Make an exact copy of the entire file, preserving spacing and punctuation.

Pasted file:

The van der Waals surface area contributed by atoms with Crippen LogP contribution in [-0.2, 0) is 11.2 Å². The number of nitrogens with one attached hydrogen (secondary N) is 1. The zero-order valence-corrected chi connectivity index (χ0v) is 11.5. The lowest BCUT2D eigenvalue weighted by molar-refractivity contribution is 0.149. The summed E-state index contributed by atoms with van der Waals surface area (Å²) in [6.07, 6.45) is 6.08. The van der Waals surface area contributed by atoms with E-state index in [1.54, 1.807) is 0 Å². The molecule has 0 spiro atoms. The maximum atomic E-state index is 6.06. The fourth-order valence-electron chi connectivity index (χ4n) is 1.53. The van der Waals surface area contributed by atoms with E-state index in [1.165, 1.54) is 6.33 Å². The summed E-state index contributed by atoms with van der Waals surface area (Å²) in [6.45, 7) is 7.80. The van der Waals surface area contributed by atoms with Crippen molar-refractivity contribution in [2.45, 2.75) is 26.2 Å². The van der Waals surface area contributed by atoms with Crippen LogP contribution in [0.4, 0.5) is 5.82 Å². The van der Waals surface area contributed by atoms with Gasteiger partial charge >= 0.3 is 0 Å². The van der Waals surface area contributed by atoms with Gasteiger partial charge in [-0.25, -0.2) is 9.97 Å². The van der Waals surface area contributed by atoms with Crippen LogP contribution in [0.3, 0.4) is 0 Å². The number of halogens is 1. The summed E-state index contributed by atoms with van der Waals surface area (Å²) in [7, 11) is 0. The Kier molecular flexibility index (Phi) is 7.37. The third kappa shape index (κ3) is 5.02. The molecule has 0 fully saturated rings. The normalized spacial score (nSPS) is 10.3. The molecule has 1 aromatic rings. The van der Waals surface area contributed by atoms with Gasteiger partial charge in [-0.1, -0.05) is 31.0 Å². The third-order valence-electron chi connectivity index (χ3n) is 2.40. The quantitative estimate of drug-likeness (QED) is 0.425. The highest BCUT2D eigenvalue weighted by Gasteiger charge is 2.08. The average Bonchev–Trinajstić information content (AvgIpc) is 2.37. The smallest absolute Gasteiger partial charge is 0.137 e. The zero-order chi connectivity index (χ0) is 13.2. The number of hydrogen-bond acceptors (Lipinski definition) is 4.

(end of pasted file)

The van der Waals surface area contributed by atoms with Crippen LogP contribution in [-0.2, 0) is 11.2 Å². The number of nitrogens with one attached hydrogen (secondary N) is 1. The zero-order valence-corrected chi connectivity index (χ0v) is 11.5. The lowest BCUT2D eigenvalue weighted by molar-refractivity contribution is 0.149. The summed E-state index contributed by atoms with van der Waals surface area (Å²) in [6.07, 6.45) is 6.08. The van der Waals surface area contributed by atoms with E-state index in [1.54, 1.807) is 0 Å². The molecule has 0 spiro atoms. The maximum atomic E-state index is 6.06. The fourth-order valence-electron chi connectivity index (χ4n) is 1.53. The van der Waals surface area contributed by atoms with E-state index in [1.165, 1.54) is 6.33 Å². The summed E-state index contributed by atoms with van der Waals surface area (Å²) in [6.45, 7) is 7.80. The van der Waals surface area contributed by atoms with Crippen molar-refractivity contribution in [2.45, 2.75) is 26.2 Å². The van der Waals surface area contributed by atoms with Crippen LogP contribution in [0.4, 0.5) is 5.82 Å². The van der Waals surface area contributed by atoms with Gasteiger partial charge >= 0.3 is 0 Å². The van der Waals surface area contributed by atoms with Gasteiger partial charge in [-0.25, -0.2) is 9.97 Å². The van der Waals surface area contributed by atoms with Crippen LogP contribution in [0.3, 0.4) is 0 Å². The number of halogens is 1. The summed E-state index contributed by atoms with van der Waals surface area (Å²) in [7, 11) is 0. The Kier molecular flexibility index (Phi) is 7.37. The third kappa shape index (κ3) is 5.02. The molecule has 0 fully saturated rings. The normalized spacial score (nSPS) is 10.3. The molecule has 1 aromatic rings. The van der Waals surface area contributed by atoms with Gasteiger partial charge in [-0.1, -0.05) is 31.0 Å². The third-order valence-electron chi connectivity index (χ3n) is 2.40. The quantitative estimate of drug-likeness (QED) is 0.425. The highest BCUT2D eigenvalue weighted by Gasteiger charge is 2.08. The average Bonchev–Trinajstić information content (AvgIpc) is 2.37. The smallest absolute Gasteiger partial charge is 0.137 e. The zero-order chi connectivity index (χ0) is 13.2. The number of hydrogen-bond acceptors (Lipinski definition) is 4.